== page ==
Some characteristics shared between plants and fungi include the presence of vacuoles in the cell, and a similar pathway in the biosynthesis of terpenes using mevalonic acid and pyrophosphate as biochemical precursors; plants however use an additional terpene biosynthesis pathway in the chloroplasts that is apparently absent in fungi. Ancestral traits shared among members of the fungi include chitinous cell walls and heterotrophy by absorption. A further characteristic of the fungi that is absent from other eukaryotes, and shared only with some bacteria, is the biosynthesis of the amino acid, L-lysine, via the α-aminoadipate pathway.
Similar to plants, fungi produce a plethora of secondary metabolites functioning as defensive compounds or for niche adaptation; however, biochemical pathways for the synthesis of similar or even identical compounds often differ markedly between fungi and plants.
Even though traditionally included in many botany curricula and textbooks, fungi are now thought to be more closely related to animals than to plants and are placed with the animals in the monophyletic group of opisthokonts. For much of the Paleozoic Era, the fungi appear to have been aquatic, and consisted of organisms similar to the extant Chytrids in having flagellum-bearing spores. The early fossil record of the fungi is fragmentary, to say the least. The fungi probably colonized the land during the Cambrian, long before land plants. All modern classes of fungi were present in the Late Carboniferous (Pennsylvanian Epoch). For some time after the Permian-Triassic extinction event, a fungal spike, originally thought to be an extraordinary abundance of fungal spores in sediments formed shortly after this event, suggested that they were the dominant life form during this period—nearly 100% of the fossil record available from this period. However, the relative proportion of fungal spores relative to spores formed by algal species is difficult to assess, the spike did not appear world-wide, and in many places it did not fall on the Permian-Triassic boundary.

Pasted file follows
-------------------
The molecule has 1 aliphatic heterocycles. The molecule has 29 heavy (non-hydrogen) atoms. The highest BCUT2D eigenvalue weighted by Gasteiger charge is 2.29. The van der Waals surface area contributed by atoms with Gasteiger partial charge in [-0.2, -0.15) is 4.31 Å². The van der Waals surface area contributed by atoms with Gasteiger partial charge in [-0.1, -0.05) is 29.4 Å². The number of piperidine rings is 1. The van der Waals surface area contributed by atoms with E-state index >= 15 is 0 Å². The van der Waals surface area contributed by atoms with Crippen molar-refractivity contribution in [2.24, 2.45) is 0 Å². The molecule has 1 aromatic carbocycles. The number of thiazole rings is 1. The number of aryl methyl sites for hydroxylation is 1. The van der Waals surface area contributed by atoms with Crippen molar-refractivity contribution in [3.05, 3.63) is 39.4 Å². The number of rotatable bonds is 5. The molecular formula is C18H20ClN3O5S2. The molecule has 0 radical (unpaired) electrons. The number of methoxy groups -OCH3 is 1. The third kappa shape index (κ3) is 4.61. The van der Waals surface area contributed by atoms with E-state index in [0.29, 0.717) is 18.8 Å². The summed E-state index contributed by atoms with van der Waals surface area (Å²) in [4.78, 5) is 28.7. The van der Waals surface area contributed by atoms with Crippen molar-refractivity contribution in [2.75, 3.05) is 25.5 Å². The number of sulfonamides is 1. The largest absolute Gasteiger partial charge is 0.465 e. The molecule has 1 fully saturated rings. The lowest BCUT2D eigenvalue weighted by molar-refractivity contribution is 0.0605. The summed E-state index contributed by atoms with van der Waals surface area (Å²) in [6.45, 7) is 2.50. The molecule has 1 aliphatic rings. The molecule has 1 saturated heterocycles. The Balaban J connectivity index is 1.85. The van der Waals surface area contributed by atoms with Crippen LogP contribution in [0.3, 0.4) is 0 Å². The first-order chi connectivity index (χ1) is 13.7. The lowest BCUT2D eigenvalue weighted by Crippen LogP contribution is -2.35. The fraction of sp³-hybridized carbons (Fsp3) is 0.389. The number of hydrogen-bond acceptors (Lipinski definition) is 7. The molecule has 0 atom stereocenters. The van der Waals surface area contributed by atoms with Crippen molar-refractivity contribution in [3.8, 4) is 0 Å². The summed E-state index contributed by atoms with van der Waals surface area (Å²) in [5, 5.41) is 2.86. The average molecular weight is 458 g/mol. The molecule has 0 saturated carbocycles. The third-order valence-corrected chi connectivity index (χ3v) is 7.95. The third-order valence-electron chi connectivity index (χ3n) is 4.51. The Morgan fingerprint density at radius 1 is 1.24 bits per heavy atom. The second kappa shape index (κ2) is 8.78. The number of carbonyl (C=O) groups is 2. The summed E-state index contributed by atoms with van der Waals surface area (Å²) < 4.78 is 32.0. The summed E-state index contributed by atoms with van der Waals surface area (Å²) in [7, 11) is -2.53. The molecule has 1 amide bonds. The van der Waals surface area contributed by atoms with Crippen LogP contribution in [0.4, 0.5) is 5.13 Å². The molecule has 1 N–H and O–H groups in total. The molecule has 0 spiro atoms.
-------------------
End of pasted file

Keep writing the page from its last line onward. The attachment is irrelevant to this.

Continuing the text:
Analyses using molecular phylogenetics support a monophyletic origin of the Fungi. The taxonomy of the Fungi is in a state of constant flux, especially due to recent research based on DNA comparisons. These current phylogenetic analyses often overturn classifications based on older and sometimes less discriminative methods based on morphological features and biological species concepts obtained from experimental matings.
There is no unique generally accepted system at the higher taxonomic levels and there are constant name changes at every level, from species upwards. However, efforts among fungal researchers are now underway to establish and encourage usage of a unified and more consistent nomenclature. Fungal species can also have multiple scientific names depending on its life cycle and mode (sexual or asexual) of reproduction. Web sites such as Index Fungorum and ITIS define preferred up-to-date names (with cross-references to older synonyms), but do not always agree with each other.
Because of some similarities in morphology and lifestyle, the slime molds (myxomycetes) and water molds (oomycetes) were formerly classified in the kingdom Fungi. Unlike true fungi, however, the cell walls of these organisms contain cellulose and lack chitin. Slime molds are unikonts like fungi, but are grouped in the Amoebozoa. Water molds are diploid bikonts, grouped in the Chromalveolate kingdom. Neither water molds nor slime molds are closely related to the true fungi, and, therefore, taxonomists no longer group them in the kingdom Fungi. Nonetheless, studies of the oomycetes and myxomycetes are still often included in mycology textbooks and primary research literature.